DT12 Little India
Woven Field by Grace Tan
The soft curves of the architectural features in Little India Station set the backdrop for Woven Field - a landscape of tessellated triangular patterns inspired by the woven patterns commonly seen in the traditional sari. The beauty of the sari cloth lies in its intricate and repetitive geometric patterns. Weaving interlaces the architecture and artwork to form a single entity.
Tracing Memories by LASALLE College of the Arts
Local vintage objects, acquired from The Thieves’ Market, are featured deliberately in Tracing Memories to convey the impression of a motherboard. Executed in three styles of image making, the artwork attempts to examine the binary lives of Singapore’s youths: a fascination with technological advancement through the latest gadgets and gear, as well as sentimentality for history, tradition and memorabilia.
Ephemeral by Patrick Chia
Working within the opportunities and constraints afforded by the space, Ephemeral invites commuters to experience the work over time during their daily journeys. The artwork aims to engage each commuter at his or her own moment. Some notice and understand immediately, others experience it differently at each encounter and some may take it in only at a subconscious level.
Earthcake by Ana Prvacki
Earthcake examines the geology and tradition of Singapore by zooming into the layers of cultural sediment permeating the site. Conceived as a collage of earth and local kueh—focusing on the kueh—the artwork looks at the quintessential component of Singapore's multi-ethnic fabric—food—a powerful and unifying element essential to its identity and core.
When The Ship Comes In by Lee Wen
When The Ship Comes In commemorates Singapore’s history as an important port of call for ships from different countries and cultures. Based on actual historical ship models as well as pure fantasy and imagination, the mural is a collage of images of ships drawn by young Singaporeans, age 7 to 12. Through these ships we not only recall our history but also project the children’s hopes for the future serving as a concrete archive of collective social memory.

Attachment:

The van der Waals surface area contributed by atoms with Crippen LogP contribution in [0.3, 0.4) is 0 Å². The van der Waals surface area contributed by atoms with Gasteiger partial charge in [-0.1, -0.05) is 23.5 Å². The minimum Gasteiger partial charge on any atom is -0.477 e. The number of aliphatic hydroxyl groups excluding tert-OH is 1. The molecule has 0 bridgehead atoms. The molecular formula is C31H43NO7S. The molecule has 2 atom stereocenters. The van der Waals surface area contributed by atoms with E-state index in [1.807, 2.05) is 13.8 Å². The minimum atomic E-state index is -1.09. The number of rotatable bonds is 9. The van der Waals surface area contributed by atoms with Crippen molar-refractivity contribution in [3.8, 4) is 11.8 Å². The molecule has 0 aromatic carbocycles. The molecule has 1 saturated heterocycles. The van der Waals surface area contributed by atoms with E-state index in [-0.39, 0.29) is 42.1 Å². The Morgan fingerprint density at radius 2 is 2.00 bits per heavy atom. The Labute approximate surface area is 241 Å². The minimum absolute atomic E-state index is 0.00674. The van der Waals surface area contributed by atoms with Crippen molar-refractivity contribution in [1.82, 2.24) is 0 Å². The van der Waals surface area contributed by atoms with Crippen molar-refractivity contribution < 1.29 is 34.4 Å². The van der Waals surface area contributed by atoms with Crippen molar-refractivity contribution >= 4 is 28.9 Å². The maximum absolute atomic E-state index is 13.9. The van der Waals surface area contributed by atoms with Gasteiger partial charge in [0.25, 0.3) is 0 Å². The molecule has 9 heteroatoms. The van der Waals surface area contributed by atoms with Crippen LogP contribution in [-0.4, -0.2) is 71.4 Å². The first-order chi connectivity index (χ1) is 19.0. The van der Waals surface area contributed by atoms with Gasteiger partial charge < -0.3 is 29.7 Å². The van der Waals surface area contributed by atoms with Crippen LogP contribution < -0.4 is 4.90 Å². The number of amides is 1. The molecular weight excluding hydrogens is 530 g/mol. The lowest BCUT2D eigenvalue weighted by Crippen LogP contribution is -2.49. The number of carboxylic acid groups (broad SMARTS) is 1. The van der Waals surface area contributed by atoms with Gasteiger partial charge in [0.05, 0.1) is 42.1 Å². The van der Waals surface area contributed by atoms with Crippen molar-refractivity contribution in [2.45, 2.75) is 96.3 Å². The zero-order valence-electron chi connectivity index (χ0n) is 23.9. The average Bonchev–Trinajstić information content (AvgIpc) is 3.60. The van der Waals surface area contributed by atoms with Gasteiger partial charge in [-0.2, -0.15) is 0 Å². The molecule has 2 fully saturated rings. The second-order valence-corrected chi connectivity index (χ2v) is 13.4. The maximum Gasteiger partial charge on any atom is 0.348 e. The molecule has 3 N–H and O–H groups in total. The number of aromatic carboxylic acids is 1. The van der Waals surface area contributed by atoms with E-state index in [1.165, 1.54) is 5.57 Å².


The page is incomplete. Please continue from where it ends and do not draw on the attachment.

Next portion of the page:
Leaves by Jason Lim
The artwork draws inspiration from the biological structure of bamboo leaves. Looking through the microscope, the dense cell networks of leaves symbolises the intricate networks of businesses around the station. The blending hues of green illustrate the vibrancy of the area above.
DT18 Telok Ayer
Charm of Bay by Lim Shing Yee
Historically, Telok Ayer, which means ‘bay water’ in Malay, is a coastal street and the main landing site and focal point of settlement for Chinese immigrants. The artwork celebrates the history of the area by using abstract forms inspired by plantations and elements of water. The three large bulbous structures symbolise primitive monuments, while their shadows mapping the ever-changing passage over time. Perceived as whole, the artwork transforms the concourse into a whimsical landscape.
Flying Colours by Cheo Chai-Hiang